Praxis Watch

Monday, 6 April 2015

Children of the Same Parents with Different Surnames

The example of six children, whose parents have been trying for more than a year to make them legally visible, testifies on how complicated a birth registration procedure may be.

Specifically, due to conducting procedures before different state bodies, children of the same parents were registered with different surnames, some with their mother’s and some with their father’s surname.

Thus, the procedure for determination of date and place of birth was initiated before the court for four children, who were born at home. Since the Court rejected the motion, subsequent birth registration procedures were initiated before the administrative body. Meanwhile, the Court delivered summons for hearing, which was totally unexpected, as the motion had been previously rejected.  Also, the initial joint motion was divided into four cases, which were  allocated to a new judge, where one child was left out from the summons.

The Court soon reached the decision on determination of date and place of birth for three children and the father’s surname was determined to them. However, for the fourth child, who did not receive summons for hearing, a decision was reached in subsequent birth registration procedure before the administrative body and with no data on father, since he could not be identified before the administrative body because he did not possess an ID card.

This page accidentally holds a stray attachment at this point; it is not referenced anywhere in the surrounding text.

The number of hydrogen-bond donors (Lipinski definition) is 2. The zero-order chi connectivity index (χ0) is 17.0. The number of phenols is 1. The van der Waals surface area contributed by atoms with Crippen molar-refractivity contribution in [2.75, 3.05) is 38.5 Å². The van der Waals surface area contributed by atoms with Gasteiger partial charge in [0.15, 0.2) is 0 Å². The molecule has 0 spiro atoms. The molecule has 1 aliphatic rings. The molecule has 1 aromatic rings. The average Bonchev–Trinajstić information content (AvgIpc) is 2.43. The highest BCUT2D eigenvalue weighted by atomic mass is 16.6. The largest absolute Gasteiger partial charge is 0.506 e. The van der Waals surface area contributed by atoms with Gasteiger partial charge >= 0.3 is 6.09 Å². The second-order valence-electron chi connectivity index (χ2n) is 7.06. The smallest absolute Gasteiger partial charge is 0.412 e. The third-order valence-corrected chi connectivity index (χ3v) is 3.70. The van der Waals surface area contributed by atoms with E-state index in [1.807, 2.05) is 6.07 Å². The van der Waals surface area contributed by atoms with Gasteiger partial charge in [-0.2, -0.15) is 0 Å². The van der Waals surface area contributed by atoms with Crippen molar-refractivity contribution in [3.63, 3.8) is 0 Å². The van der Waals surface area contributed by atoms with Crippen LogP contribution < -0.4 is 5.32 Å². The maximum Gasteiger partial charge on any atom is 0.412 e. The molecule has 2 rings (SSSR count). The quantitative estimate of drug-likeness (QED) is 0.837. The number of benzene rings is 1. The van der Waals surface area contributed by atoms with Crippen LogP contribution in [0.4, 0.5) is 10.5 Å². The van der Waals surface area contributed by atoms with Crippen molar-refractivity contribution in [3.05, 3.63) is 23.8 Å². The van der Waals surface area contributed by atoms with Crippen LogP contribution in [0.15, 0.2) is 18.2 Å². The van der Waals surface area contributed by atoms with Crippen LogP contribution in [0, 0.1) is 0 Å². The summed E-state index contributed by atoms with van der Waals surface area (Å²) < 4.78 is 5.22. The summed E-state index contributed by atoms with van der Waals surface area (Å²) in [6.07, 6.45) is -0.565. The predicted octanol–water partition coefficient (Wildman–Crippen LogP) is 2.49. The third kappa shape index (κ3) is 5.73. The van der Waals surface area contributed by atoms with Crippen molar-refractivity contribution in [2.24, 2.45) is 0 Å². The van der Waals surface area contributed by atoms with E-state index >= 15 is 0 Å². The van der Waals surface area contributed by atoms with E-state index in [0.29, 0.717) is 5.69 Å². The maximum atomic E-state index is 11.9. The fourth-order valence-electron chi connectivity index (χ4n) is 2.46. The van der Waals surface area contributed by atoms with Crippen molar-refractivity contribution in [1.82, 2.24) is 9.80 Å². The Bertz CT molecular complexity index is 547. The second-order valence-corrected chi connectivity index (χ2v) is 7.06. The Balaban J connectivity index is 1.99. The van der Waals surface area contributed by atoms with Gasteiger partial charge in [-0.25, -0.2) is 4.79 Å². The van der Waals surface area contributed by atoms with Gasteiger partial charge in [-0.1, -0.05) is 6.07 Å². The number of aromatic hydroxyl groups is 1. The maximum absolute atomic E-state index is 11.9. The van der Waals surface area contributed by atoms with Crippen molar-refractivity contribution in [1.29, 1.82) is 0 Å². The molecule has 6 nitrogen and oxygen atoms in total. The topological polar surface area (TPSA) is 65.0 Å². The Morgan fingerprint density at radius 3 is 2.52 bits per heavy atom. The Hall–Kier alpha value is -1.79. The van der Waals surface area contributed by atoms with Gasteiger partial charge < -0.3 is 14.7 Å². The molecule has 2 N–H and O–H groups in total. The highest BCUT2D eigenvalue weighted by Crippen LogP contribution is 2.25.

For two children born in a health institution, procedures for determination of personal name were initiated before the competent social welfare centre and it is expected that their surname will be determined based on their mother’s surname.

Even though the rules governing the family relations envisage that children of the same parents cannot have different surnames, at this moment the children of the same parents are registered in birth registries with different data on the personal name and father. Once the father obtains an ID card, it will be necessary to conduct an additional administrative procedure in order to harmonize the data on the father and surname in registries.

The efforts of these parents to register their children, lasting for more than a year, clearly indicate how complicated and lengthy procedures of registration in registries may be, even with legal assistance of Praxis.

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Praxis means action
Praxis means action
Praxis means action